The fundamental concept upon which America was founded is the principle of unalienable individual rights to life, liberty, property, and the pursuit of each person’s own welfare and happiness. The term unalienable means that man’s rights are inseparable from the individual person and is the standard upon which any free society must be based. It means that his rights do not have to be purchased on the installment plan of service, sacrifice, and duty imposed upon him by “ourselves” (some disembodied collective), the nation, the world, or any leader seeking the prestige of “greatness”. Extreme individualism, the unfettered right to live one’s life as one sees fit, is the natural consequence of the principle of unalienable rights.

The Founders sought to establish a nation in which extreme individualism can flourish. That is to say, a nation in which each individual is free to think and act on his own judgement (for better or worse), to set his own goals, to reap the rewards of his own productive work, to trade and contract freely and voluntarily with others, and to decide for himself when, whom, and in what capacity to help others.

Never mind Mr. Dionne’s reference to the 1960s culture’s “individualists” or "the greed and irresponsibility on the part of some". These are straw men. True individualists do not live their lives through others by, say, seeking to be different for the sake of being different. Nor does an individualist use others, through dishonesty, to advance his own interests. An individualist is someone who simply thinks for himself and stands on his own independent judgement. The Founders recognized the individuality of each and every person, and founded a nation (despite certain flaws) to protect his right to exist.

In attacking “economic individualism”, Mr. Dionne strikes directly at the heart of individual rights, particularly the right to life. If one cannot make his own decisions on personal economic matters, which concern his crucial property rights, then he is not free to work to advance his life…to pursue his happiness. The government’s proper role in economic matters, as in all matters, is to protect everyone’s unalienable individual rights. This means, for example, to protect against and prosecute fraud and deception, and to mediate disputes through the civil law courts. Otherwise, laissez-faire…“leave us alone”…is the only moral course for government to follow. Short of violating other’s rights, which are rights to freedom of action, not to unearned material benefits produced or provided by others, each of us must be left free from governmental regulation (i.e., coercion).

America’s founding principles, severely eroded already by decades of expanding government power, will be under tremendous assault in the years to come. Barack Obama’s (and his supporter’s) determination to silence the opposition by intimidation through such accusations as infantilism, dogmatism, extremism, and cynicism should not be allowed to shut down any debate.

Of all of the smears used to intimidate the opposition into silence or defensiveness, perhaps the term “cynic” is the most dishonest. Responding strongly on his blog to President Obama’s charges of cynicism hurled at skeptics of his ambitious statist agenda, Ari Armstrong Wrote;

"Theory and fact, ideology and history demonstrate that economic liberty promotes justice and prosperity, while political controls promote the opposite. Obama's memory seems to have shut out practically all of the 20th Century. Those who argue that federally-controlled medicine wouldn't work (to take but one example) do not embrace cynicism: they embrace reality.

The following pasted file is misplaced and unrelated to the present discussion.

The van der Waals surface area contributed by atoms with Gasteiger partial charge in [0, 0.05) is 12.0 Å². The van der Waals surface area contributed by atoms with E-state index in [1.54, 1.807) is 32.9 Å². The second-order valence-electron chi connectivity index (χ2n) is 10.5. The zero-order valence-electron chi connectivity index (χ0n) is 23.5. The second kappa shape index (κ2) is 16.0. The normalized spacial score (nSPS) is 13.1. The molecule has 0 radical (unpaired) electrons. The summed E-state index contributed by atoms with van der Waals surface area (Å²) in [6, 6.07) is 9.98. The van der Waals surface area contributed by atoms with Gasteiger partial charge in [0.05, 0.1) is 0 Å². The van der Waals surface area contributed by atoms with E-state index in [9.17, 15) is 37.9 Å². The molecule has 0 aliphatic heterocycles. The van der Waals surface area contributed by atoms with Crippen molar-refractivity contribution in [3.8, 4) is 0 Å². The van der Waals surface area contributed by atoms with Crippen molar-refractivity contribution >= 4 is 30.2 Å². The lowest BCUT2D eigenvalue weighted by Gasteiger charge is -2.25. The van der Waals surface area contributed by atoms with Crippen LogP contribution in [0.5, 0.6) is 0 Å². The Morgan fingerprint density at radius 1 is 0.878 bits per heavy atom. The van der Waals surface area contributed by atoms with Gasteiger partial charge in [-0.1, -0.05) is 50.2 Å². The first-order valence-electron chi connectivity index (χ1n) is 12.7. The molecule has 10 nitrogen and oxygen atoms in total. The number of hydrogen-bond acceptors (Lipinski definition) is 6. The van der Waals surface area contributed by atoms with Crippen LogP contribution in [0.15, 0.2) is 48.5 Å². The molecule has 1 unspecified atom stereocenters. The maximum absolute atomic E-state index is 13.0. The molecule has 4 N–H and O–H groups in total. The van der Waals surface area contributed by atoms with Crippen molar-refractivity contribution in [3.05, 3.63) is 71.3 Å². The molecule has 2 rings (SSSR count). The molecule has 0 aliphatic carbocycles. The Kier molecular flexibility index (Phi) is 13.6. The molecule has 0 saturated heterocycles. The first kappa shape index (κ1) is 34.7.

"So who here is the true cynic?

"Advocates of economic liberty hold that each individual properly lives his own life and pursues his own ends, consonant with the rights of others. Such advocates hold that, when people are free from force and fraud, they will join together on a voluntary basis to create a just, prosperous, and peaceful society. This view is the opposite of cynicism: it is a view rooted in the belief that people tend to do a good job leading their own lives and cooperating with others, and that the best society is a free one.

"Obama, on the other hand, unleashes a string of personal attacks against the defenders of economic liberty. He implies that a government that protects individual rights is inadequate for preserving the "greatness of our nation." He holds that people, if left to their own choices in a system of economic liberty, will tend to do the wrong thing. What people need is not liberty, by Obama's view, but the guidance of a Watchful Eye. He holds that people must be watched -- and controlled --by federal politicians and bureaucrats.

"I can imagine no more cynical view than that."

Mr. Dionne ascribes the label “radical” to our new president. “What makes Obama a radical”, he writes, “is his effort to reverse the two kinds of extreme individualism that have permeated the American political soul for perhaps four decades.” But that effort is really nearly three centuries old, and there is nothing radical (new) about Obama’s anti-individualist philosophy. It is part of the anti-Enlightenment rebellion that began with Rousseau and gathered strength with Kant. Obama is merely an inconsequential rider on a trend that has been undermining America almost since its Founding.

The real radicals are the advocates of capitalism, a social system whose true nature is virtually unknown today.

The fundamental choice America faces is collectivism or individualism. Defenders of “extreme individualism”…or unalienable individual rights…have never been more desperately needed in America than they are right now.